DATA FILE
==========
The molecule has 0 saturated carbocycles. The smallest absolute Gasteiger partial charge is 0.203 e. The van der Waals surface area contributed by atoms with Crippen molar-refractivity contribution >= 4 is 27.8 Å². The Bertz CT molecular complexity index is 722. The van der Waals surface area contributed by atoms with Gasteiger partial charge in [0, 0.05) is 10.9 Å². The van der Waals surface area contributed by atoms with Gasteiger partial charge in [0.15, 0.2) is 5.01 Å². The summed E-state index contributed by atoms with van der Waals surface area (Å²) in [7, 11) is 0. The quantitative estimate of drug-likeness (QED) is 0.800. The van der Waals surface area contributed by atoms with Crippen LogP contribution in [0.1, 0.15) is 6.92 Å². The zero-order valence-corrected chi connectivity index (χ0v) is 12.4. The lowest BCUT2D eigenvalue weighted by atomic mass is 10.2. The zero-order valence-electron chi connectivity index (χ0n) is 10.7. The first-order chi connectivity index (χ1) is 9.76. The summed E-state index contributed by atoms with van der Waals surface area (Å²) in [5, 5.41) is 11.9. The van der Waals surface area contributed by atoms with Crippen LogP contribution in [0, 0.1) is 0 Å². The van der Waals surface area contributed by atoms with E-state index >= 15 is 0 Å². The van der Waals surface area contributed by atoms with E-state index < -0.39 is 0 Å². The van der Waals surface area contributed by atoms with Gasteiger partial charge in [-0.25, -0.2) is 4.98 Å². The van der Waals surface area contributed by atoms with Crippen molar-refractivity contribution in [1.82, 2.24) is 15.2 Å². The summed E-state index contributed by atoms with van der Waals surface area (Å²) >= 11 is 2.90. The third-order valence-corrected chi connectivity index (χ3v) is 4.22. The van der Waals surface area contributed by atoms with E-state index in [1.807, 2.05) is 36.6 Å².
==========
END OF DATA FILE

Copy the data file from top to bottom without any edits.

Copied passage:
The molecule has 0 saturated carbocycles. The smallest absolute Gasteiger partial charge is 0.203 e. The van der Waals surface area contributed by atoms with Crippen molar-refractivity contribution >= 4 is 27.8 Å². The Bertz CT molecular complexity index is 722. The van der Waals surface area contributed by atoms with Gasteiger partial charge in [0, 0.05) is 10.9 Å². The van der Waals surface area contributed by atoms with Gasteiger partial charge in [0.15, 0.2) is 5.01 Å². The summed E-state index contributed by atoms with van der Waals surface area (Å²) in [7, 11) is 0. The quantitative estimate of drug-likeness (QED) is 0.800. The van der Waals surface area contributed by atoms with Crippen LogP contribution in [0.1, 0.15) is 6.92 Å². The zero-order valence-corrected chi connectivity index (χ0v) is 12.4. The lowest BCUT2D eigenvalue weighted by atomic mass is 10.2. The zero-order valence-electron chi connectivity index (χ0n) is 10.7. The first-order chi connectivity index (χ1) is 9.76. The summed E-state index contributed by atoms with van der Waals surface area (Å²) in [5, 5.41) is 11.9. The van der Waals surface area contributed by atoms with Crippen LogP contribution in [0, 0.1) is 0 Å². The van der Waals surface area contributed by atoms with E-state index >= 15 is 0 Å². The van der Waals surface area contributed by atoms with E-state index < -0.39 is 0 Å². The van der Waals surface area contributed by atoms with Gasteiger partial charge in [-0.25, -0.2) is 4.98 Å². The van der Waals surface area contributed by atoms with Crippen molar-refractivity contribution in [1.82, 2.24) is 15.2 Å². The summed E-state index contributed by atoms with van der Waals surface area (Å²) >= 11 is 2.90. The third-order valence-corrected chi connectivity index (χ3v) is 4.22. The van der Waals surface area contributed by atoms with E-state index in [1.807, 2.05) is 36.6 Å².